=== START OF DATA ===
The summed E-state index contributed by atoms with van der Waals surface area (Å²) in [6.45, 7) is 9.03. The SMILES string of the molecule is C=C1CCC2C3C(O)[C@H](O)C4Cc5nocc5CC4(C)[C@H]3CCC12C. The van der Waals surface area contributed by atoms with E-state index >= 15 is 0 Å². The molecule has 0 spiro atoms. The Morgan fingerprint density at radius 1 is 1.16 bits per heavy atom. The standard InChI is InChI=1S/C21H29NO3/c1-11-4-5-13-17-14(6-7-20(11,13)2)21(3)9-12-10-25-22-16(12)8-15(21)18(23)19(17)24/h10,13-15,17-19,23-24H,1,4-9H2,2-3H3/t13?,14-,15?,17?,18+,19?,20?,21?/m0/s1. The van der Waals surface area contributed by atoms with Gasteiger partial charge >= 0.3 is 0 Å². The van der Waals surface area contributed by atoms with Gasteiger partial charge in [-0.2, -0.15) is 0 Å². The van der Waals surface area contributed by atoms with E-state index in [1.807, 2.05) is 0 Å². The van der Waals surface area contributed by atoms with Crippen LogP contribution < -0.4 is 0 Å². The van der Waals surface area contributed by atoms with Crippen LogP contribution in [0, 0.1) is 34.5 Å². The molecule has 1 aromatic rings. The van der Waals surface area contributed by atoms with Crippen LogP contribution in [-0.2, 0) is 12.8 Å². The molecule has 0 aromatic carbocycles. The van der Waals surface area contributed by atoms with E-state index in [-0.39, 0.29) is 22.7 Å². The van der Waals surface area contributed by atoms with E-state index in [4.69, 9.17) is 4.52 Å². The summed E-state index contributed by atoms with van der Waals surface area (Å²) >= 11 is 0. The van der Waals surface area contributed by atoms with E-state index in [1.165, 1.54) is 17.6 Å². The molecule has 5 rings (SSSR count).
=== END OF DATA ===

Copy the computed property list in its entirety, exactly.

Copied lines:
The summed E-state index contributed by atoms with van der Waals surface area (Å²) in [6.45, 7) is 9.03. The SMILES string of the molecule is C=C1CCC2C3C(O)[C@H](O)C4Cc5nocc5CC4(C)[C@H]3CCC12C. The van der Waals surface area contributed by atoms with E-state index >= 15 is 0 Å². The molecule has 0 spiro atoms. The Morgan fingerprint density at radius 1 is 1.16 bits per heavy atom. The standard InChI is InChI=1S/C21H29NO3/c1-11-4-5-13-17-14(6-7-20(11,13)2)21(3)9-12-10-25-22-16(12)8-15(21)18(23)19(17)24/h10,13-15,17-19,23-24H,1,4-9H2,2-3H3/t13?,14-,15?,17?,18+,19?,20?,21?/m0/s1. The van der Waals surface area contributed by atoms with Gasteiger partial charge >= 0.3 is 0 Å². The van der Waals surface area contributed by atoms with Gasteiger partial charge in [-0.2, -0.15) is 0 Å². The van der Waals surface area contributed by atoms with E-state index in [1.807, 2.05) is 0 Å². The van der Waals surface area contributed by atoms with Crippen LogP contribution < -0.4 is 0 Å². The van der Waals surface area contributed by atoms with Crippen LogP contribution in [0, 0.1) is 34.5 Å². The molecule has 1 aromatic rings. The van der Waals surface area contributed by atoms with Crippen LogP contribution in [-0.2, 0) is 12.8 Å². The molecule has 0 aromatic carbocycles. The van der Waals surface area contributed by atoms with E-state index in [-0.39, 0.29) is 22.7 Å². The van der Waals surface area contributed by atoms with E-state index in [4.69, 9.17) is 4.52 Å². The summed E-state index contributed by atoms with van der Waals surface area (Å²) >= 11 is 0. The van der Waals surface area contributed by atoms with E-state index in [1.165, 1.54) is 17.6 Å². The molecule has 5 rings (SSSR count).